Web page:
As an international student, it can be quite tricky to precisely estimate how much money you will need to live and study in the UK. Some of its cities are known to be very expensive, so it’s important that you are well aware of all the costs and have your budget prepared accordingly.
For undergraduate programs, the cost can lie anywhere from £10,000 to £18,000 per year and can be higher for postgraduate programs depending on the institution you choose to study in and the courses. Besides your tuition fees, there are other living expenses to consider like travel expenses, accommodation costs, food expenses, miscellaneous costs and there are hidden costs to manage as well.
Living in the UK can be quite expensive but it also depends on where you choose to live and study, your lifestyle and spending habits. It is recommended to keep the costs as low as possible and save up during the initial years to sustain your student life. Comparatively, living costs are lower in the North of the UK than in the South regions. London is known to be the most expensive city where the UK Visa and Immigrations require you to have a budget of at least £1,265 per month to study in London. So, let’s break down the living costs and have a look at the various costs in detail.
UK Travel and Travel expenses
Depending on how far or close you live to your university or college, your travel expenses may vary. If you live far away from your university or college, you will need to maintain a budget for travelling and you can expect to spend around £10 per week or more if you live in cities like London. On a monthly basis, the travelling costs are expected to be around £45-£50 for a monthly travel card. Students are given discounts and special rates in buses and trains by their age group and you can save yourself some money if you get the discounted bus passes or railcards. However, to use that benefit students must progress on their studies and attendance in the institution then only they can give the approval for that facility to comply. From zone 1-9 students can use tapping ‘Pay As You Go Oyster Card’ on a weekly basis or a monthly basis cards to travel on the buses, DLR, London Overground, Tram, Underground Tube, The Emirates Airline, National Rail services to the destinations which are most probably expensive in London 1-6 zones but you can still use the same oyster card for London buses and undergrounds from 6-9 zones whose fare/charges are little less expensive than in London.
We know that accommodation is the biggest concern for most students since it is a tough decision to make but know that the UK has numerous accommodation options and your costs will vary greatly depending on what type of accommodation you choose and your location. You can opt for University accommodation for your initial years where they provide halls of residence where you can share spaces with other students or get private rooms. On-campus accommodations can cost anywhere from £50 to £80 per week depending on your university. These have catering facilities or you can choose to cook your own meals.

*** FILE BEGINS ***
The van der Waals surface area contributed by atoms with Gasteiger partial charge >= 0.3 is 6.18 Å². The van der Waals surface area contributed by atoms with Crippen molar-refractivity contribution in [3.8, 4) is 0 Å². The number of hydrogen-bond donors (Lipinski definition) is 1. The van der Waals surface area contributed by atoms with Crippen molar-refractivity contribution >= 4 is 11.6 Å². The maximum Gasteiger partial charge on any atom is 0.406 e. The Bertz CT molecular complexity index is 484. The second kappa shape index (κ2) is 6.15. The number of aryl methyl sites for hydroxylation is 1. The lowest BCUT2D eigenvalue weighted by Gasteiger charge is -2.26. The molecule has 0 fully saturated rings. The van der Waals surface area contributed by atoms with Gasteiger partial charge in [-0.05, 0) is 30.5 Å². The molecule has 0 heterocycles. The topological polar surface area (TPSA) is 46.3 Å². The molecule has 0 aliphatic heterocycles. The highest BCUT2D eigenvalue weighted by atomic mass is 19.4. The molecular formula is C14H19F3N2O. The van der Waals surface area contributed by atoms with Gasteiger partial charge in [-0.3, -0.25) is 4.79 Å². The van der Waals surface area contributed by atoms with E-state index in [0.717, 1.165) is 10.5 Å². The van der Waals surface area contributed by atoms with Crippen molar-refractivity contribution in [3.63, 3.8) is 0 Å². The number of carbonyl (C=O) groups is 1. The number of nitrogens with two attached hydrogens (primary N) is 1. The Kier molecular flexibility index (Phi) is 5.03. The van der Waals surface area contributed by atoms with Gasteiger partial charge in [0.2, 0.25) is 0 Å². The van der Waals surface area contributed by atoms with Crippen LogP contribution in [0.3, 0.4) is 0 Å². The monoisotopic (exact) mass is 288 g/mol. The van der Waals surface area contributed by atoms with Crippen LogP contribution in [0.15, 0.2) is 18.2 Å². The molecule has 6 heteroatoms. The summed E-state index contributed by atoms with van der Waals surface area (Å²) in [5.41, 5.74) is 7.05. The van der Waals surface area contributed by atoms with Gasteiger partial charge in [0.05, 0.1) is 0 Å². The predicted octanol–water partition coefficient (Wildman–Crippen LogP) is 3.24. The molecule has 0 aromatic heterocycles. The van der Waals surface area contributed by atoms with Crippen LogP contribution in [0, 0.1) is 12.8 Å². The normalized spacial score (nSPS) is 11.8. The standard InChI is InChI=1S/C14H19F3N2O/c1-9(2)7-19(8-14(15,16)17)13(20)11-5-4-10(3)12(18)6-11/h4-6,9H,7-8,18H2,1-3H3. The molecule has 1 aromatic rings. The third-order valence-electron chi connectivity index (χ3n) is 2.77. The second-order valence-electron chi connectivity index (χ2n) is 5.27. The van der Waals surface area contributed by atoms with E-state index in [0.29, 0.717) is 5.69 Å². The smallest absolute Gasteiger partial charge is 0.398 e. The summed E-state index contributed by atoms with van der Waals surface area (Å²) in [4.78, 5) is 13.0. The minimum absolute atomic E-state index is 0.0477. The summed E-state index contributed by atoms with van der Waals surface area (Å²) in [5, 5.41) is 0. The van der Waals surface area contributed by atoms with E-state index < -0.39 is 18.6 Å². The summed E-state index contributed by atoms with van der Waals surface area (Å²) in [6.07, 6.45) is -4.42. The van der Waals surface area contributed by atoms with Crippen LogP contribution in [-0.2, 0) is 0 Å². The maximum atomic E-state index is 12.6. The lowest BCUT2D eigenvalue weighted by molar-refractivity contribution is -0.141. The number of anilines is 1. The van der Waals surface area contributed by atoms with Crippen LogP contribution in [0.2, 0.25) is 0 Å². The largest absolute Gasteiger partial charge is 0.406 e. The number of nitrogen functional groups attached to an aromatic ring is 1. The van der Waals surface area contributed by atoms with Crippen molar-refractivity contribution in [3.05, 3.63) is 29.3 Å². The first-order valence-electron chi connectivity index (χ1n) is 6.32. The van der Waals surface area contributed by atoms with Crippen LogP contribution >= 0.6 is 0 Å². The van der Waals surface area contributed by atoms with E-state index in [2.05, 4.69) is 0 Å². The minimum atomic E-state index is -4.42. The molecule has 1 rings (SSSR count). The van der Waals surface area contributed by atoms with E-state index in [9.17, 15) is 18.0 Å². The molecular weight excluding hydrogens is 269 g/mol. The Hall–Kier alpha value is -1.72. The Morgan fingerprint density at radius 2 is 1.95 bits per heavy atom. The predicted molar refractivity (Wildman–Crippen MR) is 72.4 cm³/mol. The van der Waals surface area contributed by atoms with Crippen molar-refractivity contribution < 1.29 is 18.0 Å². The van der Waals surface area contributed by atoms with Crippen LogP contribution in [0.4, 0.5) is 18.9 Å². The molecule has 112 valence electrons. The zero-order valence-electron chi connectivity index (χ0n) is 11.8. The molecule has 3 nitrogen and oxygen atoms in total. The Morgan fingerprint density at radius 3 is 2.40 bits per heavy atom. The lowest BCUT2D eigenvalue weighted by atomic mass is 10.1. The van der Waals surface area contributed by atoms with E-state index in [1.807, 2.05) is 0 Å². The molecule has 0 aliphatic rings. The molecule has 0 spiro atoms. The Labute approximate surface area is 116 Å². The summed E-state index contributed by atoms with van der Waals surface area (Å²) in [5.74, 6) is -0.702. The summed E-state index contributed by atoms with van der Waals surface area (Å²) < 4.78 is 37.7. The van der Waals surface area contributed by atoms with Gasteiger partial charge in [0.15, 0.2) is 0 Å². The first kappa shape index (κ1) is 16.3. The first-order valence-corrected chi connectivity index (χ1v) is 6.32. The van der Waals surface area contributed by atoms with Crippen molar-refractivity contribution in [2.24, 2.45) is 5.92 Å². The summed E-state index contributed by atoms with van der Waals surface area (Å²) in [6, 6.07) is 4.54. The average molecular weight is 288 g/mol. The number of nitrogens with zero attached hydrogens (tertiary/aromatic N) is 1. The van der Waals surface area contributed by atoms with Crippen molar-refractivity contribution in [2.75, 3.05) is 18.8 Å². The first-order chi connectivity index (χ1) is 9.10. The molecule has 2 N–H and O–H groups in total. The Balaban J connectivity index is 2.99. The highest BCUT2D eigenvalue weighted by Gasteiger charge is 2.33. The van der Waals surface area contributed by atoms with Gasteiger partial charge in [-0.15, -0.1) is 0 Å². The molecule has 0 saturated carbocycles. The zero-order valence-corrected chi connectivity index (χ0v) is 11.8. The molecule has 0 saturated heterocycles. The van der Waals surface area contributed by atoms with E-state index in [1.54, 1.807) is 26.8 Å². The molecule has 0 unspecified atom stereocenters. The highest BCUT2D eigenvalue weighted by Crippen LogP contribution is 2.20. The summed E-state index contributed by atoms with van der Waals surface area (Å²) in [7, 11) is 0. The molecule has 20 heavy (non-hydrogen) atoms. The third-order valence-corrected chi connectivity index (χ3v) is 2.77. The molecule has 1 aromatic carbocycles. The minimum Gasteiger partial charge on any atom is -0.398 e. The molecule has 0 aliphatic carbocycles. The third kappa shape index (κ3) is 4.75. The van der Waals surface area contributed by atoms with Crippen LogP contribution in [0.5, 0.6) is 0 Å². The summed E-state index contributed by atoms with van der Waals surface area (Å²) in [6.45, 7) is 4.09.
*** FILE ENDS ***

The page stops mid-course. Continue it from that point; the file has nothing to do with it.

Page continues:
Besides the halls of residence, you can rent your own space if you don't feel like living on the campus’s arrangement and facility. But you will need a group of 4-6 people to hunt for a suitable place and keep the monthly rent as low as possible by sharing costs because the rental costs are too high to handle alone for a student. Rentals can start from £35 per week and can go much higher than that.
When it comes to food and grocery shopping, try and spend wisely within your budget because sometimes our cravings can get out of control. You can expect to pay about £25 to £30 per week on food supplies but again this varies depending on your spending patterns and you can save much more if you shop smart and within budget. If you like eating out often and opt for takeaways you could be spending around £200 on food itself which could be quite expensive.
These include the household bills you will need to pay if you rent a house or apartment and can cost you around £32 to £40 per month which includes water, heating and electricity. Your telephone bill (landline) costs around £10 to £12 per month and mobile phone bills are about £17 to £20 per month depending on your usage. For internet usage, most companies charge a base of £5 per week for standard DSL in the UK. For on campus accommodation the Wi-fi is most likely included in the fees.
Student life needs some refreshment as well and you will want to spend your leisure time having fun around the city. So you will need to include this part in your budgeting as well, and you can set aside some money for fun activities which includes purchasing movie tickets which costs around £8- £9 and having a glass of beer can cost about £3. So, if you like partying around then you should look for free access and special offers or discounts for students, which will reduce the costs.
In this part, we can include all the study materials students need to purchase like books, notepads, paper and other stationery items which cost around £5- £7 per week depending on usage. Other costs include health services and wellbeing which can be around £13- £15 per month. You might want to go out around the city and shop for clothing which can cost you around £50- £70 a month but it all depends on your spending habits as these figures can be much lower for some.
These figures are roughly calculated but it will guide you for estimating your major costs for living in the UK. The total living costs per month excluding tuition fees are estimated to be anywhere around £850- £1000 per month which depends on the city you choose to live in and the UK Visa and Immigration requires you to have this monthly budget.